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Effective Marginal Tax Rates Under the Federal Individual Income Tax: Death by One Thousand Pin Pricks?

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  • Barthold, Thomas A.
  • Koerner, Thomas
  • Navratil, John F.
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    Abstract

    The federal personal income tax has six statutory marginal tax rates: zero, 15 percent, 28 percent, 31 percent, 36 percent, and 39.6 percent. Because of the design of certain provisions of the Internal Revenue Code, an effective marginal tax rate may not always correspond to the statutory marginal tax rate. Recently, the staff of the Joint Committee on Taxation prepared a report identifying those provisions that cause a taxpayer's effective marginal tax rate to differ from his statutory marginal tax rate. This paper summarizes that study and discusses the consequences of these provisions on the efficiency, equity and complexity of the federal individual income tax.

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    Bibliographic Info

    Article provided by National Tax Association in its journal National Tax Journal.

    Volume (Year): 51 (1998)
    Issue (Month): n. 3 (September)
    Pages: 553-64

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    Handle: RePEc:ntj:journl:v:51:y:1998:i:n._3:p:553-64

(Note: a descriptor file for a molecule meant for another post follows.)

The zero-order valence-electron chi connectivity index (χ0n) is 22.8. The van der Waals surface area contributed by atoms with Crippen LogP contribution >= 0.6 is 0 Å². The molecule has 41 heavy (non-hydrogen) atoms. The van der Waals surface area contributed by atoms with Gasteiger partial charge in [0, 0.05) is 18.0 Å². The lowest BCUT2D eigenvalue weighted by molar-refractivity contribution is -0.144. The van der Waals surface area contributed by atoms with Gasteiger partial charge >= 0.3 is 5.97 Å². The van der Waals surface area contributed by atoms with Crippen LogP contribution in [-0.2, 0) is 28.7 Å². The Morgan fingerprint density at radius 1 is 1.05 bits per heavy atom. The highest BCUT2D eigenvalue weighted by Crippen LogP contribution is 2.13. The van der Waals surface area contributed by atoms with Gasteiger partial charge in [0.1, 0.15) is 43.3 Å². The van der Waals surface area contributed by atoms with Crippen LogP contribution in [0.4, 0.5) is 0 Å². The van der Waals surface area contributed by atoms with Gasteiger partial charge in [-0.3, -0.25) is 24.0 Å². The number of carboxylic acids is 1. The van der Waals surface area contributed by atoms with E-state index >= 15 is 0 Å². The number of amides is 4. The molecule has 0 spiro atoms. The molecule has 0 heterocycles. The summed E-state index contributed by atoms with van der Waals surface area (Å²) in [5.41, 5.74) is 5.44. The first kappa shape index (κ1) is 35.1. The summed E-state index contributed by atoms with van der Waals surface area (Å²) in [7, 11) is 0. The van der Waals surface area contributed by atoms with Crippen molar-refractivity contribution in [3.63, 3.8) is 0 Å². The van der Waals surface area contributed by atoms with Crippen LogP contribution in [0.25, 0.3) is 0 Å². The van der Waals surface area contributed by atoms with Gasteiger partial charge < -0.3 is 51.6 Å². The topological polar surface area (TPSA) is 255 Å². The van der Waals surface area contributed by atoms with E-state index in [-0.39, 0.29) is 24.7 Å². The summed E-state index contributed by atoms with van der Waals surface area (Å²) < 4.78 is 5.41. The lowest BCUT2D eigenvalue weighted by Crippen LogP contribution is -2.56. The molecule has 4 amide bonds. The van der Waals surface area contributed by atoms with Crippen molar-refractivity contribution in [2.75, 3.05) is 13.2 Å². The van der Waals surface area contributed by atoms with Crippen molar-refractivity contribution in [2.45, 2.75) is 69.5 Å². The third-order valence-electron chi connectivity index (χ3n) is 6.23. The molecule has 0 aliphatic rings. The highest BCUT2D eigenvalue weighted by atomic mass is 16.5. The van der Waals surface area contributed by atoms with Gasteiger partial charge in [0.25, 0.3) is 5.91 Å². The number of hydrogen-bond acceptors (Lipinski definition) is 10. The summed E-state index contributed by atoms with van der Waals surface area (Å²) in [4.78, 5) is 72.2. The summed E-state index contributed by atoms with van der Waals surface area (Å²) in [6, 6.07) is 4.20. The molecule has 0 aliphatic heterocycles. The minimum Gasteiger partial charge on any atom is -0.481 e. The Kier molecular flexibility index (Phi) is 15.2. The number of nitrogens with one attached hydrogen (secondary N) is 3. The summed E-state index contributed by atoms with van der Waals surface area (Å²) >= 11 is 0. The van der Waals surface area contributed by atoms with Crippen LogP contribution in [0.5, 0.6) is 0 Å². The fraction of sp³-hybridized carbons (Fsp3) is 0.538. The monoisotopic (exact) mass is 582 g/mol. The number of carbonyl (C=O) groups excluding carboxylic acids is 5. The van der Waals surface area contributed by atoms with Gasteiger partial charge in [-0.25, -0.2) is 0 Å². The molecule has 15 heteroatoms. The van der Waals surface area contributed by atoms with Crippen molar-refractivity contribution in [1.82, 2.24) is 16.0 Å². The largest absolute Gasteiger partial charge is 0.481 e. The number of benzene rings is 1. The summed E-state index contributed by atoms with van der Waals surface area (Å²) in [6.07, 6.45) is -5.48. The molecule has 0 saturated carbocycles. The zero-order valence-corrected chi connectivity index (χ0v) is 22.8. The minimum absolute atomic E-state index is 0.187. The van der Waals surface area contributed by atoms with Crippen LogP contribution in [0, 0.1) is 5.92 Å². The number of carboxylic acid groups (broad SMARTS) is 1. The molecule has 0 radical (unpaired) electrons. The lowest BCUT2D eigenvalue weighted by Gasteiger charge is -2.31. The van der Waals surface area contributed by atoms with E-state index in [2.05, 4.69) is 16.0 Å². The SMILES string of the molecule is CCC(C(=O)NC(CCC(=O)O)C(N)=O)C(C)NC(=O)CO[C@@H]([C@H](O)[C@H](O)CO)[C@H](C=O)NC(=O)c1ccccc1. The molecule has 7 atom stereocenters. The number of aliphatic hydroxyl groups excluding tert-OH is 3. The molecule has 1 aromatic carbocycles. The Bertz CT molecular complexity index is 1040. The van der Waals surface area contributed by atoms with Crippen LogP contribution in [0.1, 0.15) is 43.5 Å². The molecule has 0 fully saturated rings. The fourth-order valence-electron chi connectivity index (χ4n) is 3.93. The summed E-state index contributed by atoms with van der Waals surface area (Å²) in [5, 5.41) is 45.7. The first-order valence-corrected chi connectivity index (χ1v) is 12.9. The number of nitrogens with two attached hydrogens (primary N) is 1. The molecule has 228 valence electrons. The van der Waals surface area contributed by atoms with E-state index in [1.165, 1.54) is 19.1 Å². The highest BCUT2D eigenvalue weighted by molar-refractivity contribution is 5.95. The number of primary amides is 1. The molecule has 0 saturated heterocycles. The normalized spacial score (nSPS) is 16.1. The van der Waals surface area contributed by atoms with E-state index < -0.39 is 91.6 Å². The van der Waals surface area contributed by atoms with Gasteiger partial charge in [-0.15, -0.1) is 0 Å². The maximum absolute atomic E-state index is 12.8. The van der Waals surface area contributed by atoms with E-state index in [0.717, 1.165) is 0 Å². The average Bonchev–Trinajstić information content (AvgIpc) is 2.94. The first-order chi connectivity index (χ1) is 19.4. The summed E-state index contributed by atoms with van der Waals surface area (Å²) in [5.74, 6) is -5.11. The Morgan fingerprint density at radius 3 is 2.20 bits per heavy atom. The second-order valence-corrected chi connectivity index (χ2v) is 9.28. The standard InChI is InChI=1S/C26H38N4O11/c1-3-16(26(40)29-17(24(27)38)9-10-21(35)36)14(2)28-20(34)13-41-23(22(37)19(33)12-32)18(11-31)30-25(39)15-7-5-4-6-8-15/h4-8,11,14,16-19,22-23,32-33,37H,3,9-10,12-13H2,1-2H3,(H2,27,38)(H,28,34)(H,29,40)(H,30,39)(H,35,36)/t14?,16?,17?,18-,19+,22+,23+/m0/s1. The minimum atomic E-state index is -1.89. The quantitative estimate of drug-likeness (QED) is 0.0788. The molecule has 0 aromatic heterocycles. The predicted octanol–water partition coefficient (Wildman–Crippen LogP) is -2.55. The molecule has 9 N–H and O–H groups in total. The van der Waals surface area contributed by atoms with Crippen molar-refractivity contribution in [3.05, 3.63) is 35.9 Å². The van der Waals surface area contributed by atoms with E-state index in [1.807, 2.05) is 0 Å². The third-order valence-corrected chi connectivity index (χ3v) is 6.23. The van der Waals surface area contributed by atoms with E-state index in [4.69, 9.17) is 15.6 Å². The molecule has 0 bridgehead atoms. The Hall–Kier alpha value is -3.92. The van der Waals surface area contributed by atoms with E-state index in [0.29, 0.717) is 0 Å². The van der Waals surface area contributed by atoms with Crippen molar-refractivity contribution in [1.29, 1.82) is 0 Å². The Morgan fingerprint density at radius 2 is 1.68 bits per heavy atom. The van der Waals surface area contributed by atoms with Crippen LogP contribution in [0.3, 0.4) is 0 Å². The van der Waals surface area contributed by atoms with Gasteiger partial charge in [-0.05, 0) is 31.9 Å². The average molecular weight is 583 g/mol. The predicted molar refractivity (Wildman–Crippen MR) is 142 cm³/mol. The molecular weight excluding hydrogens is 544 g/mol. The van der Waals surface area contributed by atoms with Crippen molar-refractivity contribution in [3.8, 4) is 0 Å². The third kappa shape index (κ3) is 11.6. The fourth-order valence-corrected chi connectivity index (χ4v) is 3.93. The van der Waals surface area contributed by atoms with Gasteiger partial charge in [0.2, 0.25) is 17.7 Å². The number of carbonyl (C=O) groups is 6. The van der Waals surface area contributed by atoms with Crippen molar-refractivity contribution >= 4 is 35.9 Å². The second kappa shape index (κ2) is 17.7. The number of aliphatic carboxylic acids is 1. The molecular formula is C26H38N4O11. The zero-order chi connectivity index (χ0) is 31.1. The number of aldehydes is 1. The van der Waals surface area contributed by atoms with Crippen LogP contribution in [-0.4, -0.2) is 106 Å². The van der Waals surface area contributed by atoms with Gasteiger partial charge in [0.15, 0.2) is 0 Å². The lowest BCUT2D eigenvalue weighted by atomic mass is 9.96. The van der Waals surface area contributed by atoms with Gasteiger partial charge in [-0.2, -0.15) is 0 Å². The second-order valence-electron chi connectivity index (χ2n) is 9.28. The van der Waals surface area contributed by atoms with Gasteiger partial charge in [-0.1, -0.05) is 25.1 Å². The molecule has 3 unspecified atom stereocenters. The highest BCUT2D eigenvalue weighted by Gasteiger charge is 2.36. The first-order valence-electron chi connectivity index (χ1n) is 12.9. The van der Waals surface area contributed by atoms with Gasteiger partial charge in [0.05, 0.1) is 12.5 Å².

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    1. Robert K. Triest, 1990. "The Effect of Income Taxation on Labor Supply in the United States," Journal of Human Resources, University of Wisconsin Press, vol. 25(3), pages 491-516.
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    Cited by:
    1. Rosanne Altshuler & Robert Dietz, 2008. "Reconsidering Tax Expenditure Estimation: Challenges And Reforms," Departmental Working Papers 200804, Rutgers University, Department of Economics.
    2. Burman, Leonard E. & Gale, William G. & Weiner, David, 1998. "Six Tax Laws Later: How Individuals' Marginal Federal Income Tax Rates Changed Between 1980 and 1995," National Tax Journal, National Tax Association, vol. 51(n. 3), pages 637-52, September.
    3. Altshuler, Rosanne & Dietz, Robert, 2011. "Reconsidering Tax Expenditure Estimation," National Tax Journal, National Tax Association, vol. 64(2), pages 459-89, June.
    4. Rosanne Altshuler & Robert D. Dietz, 2008. "Tax Expenditure Estimation and Reporting: A Critical Review," NBER Working Papers 14263, National Bureau of Economic Research, Inc.

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